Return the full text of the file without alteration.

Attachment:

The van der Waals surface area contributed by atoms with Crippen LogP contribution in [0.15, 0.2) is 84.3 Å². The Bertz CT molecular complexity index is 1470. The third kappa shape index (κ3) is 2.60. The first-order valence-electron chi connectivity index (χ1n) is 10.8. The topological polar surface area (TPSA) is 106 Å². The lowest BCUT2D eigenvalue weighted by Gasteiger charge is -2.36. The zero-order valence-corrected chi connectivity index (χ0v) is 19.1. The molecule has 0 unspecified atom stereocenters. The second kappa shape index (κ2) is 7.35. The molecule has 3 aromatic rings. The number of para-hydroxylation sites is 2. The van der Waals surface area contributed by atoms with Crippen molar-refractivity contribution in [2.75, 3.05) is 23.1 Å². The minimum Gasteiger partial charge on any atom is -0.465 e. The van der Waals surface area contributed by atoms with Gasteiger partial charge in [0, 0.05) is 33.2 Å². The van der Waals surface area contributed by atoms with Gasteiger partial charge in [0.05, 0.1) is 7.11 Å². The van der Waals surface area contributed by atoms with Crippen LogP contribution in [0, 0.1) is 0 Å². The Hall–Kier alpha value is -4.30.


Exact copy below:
The van der Waals surface area contributed by atoms with Crippen LogP contribution in [0.15, 0.2) is 84.3 Å². The Bertz CT molecular complexity index is 1470. The third kappa shape index (κ3) is 2.60. The first-order valence-electron chi connectivity index (χ1n) is 10.8. The topological polar surface area (TPSA) is 106 Å². The lowest BCUT2D eigenvalue weighted by Gasteiger charge is -2.36. The zero-order valence-corrected chi connectivity index (χ0v) is 19.1. The molecule has 0 unspecified atom stereocenters. The second kappa shape index (κ2) is 7.35. The molecule has 3 aromatic rings. The number of para-hydroxylation sites is 2. The van der Waals surface area contributed by atoms with Crippen molar-refractivity contribution in [2.75, 3.05) is 23.1 Å². The minimum Gasteiger partial charge on any atom is -0.465 e. The van der Waals surface area contributed by atoms with Gasteiger partial charge in [0, 0.05) is 33.2 Å². The van der Waals surface area contributed by atoms with Gasteiger partial charge in [0.05, 0.1) is 7.11 Å². The van der Waals surface area contributed by atoms with Crippen LogP contribution in [0, 0.1) is 0 Å². The Hall–Kier alpha value is -4.30.